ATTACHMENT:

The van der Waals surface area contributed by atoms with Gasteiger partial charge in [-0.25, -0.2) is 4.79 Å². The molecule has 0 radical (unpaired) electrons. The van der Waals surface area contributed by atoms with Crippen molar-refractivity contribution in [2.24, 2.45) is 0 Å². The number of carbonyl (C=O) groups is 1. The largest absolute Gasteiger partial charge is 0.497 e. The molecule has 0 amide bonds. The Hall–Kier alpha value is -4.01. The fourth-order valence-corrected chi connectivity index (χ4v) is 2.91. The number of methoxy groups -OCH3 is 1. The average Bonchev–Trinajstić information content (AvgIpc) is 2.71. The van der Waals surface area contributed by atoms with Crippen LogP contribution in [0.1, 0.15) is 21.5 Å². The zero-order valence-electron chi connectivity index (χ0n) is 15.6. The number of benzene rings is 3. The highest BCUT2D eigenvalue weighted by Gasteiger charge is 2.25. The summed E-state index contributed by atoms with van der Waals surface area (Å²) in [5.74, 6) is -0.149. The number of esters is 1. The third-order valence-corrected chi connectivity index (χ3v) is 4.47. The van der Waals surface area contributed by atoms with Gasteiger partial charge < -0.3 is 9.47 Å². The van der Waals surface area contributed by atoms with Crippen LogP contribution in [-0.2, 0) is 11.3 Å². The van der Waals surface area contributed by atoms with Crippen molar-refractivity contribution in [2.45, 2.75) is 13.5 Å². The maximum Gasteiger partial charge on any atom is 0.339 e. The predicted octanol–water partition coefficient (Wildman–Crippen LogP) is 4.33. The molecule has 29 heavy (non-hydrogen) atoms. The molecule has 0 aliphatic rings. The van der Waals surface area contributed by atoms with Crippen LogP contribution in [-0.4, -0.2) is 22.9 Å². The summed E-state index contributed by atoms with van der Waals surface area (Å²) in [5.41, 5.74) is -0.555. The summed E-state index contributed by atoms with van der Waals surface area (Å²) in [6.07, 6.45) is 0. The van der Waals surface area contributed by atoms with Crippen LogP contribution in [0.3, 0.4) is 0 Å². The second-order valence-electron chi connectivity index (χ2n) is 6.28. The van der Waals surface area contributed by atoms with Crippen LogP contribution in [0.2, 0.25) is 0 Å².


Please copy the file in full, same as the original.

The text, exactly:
The van der Waals surface area contributed by atoms with Gasteiger partial charge in [-0.25, -0.2) is 4.79 Å². The molecule has 0 radical (unpaired) electrons. The van der Waals surface area contributed by atoms with Crippen molar-refractivity contribution in [2.24, 2.45) is 0 Å². The number of carbonyl (C=O) groups is 1. The largest absolute Gasteiger partial charge is 0.497 e. The molecule has 0 amide bonds. The Hall–Kier alpha value is -4.01. The fourth-order valence-corrected chi connectivity index (χ4v) is 2.91. The number of methoxy groups -OCH3 is 1. The average Bonchev–Trinajstić information content (AvgIpc) is 2.71. The van der Waals surface area contributed by atoms with Crippen LogP contribution in [0.1, 0.15) is 21.5 Å². The zero-order valence-electron chi connectivity index (χ0n) is 15.6. The number of benzene rings is 3. The highest BCUT2D eigenvalue weighted by Gasteiger charge is 2.25. The summed E-state index contributed by atoms with van der Waals surface area (Å²) in [5.74, 6) is -0.149. The number of esters is 1. The third-order valence-corrected chi connectivity index (χ3v) is 4.47. The van der Waals surface area contributed by atoms with Gasteiger partial charge < -0.3 is 9.47 Å². The van der Waals surface area contributed by atoms with Crippen LogP contribution in [-0.2, 0) is 11.3 Å². The van der Waals surface area contributed by atoms with Crippen molar-refractivity contribution in [2.45, 2.75) is 13.5 Å². The maximum Gasteiger partial charge on any atom is 0.339 e. The predicted octanol–water partition coefficient (Wildman–Crippen LogP) is 4.33. The molecule has 29 heavy (non-hydrogen) atoms. The molecule has 0 aliphatic rings. The van der Waals surface area contributed by atoms with Crippen LogP contribution in [-0.4, -0.2) is 22.9 Å². The summed E-state index contributed by atoms with van der Waals surface area (Å²) in [5.41, 5.74) is -0.555. The summed E-state index contributed by atoms with van der Waals surface area (Å²) in [6.07, 6.45) is 0. The van der Waals surface area contributed by atoms with Crippen LogP contribution in [0.3, 0.4) is 0 Å². The second-order valence-electron chi connectivity index (χ2n) is 6.28. The van der Waals surface area contributed by atoms with Crippen LogP contribution in [0.2, 0.25) is 0 Å².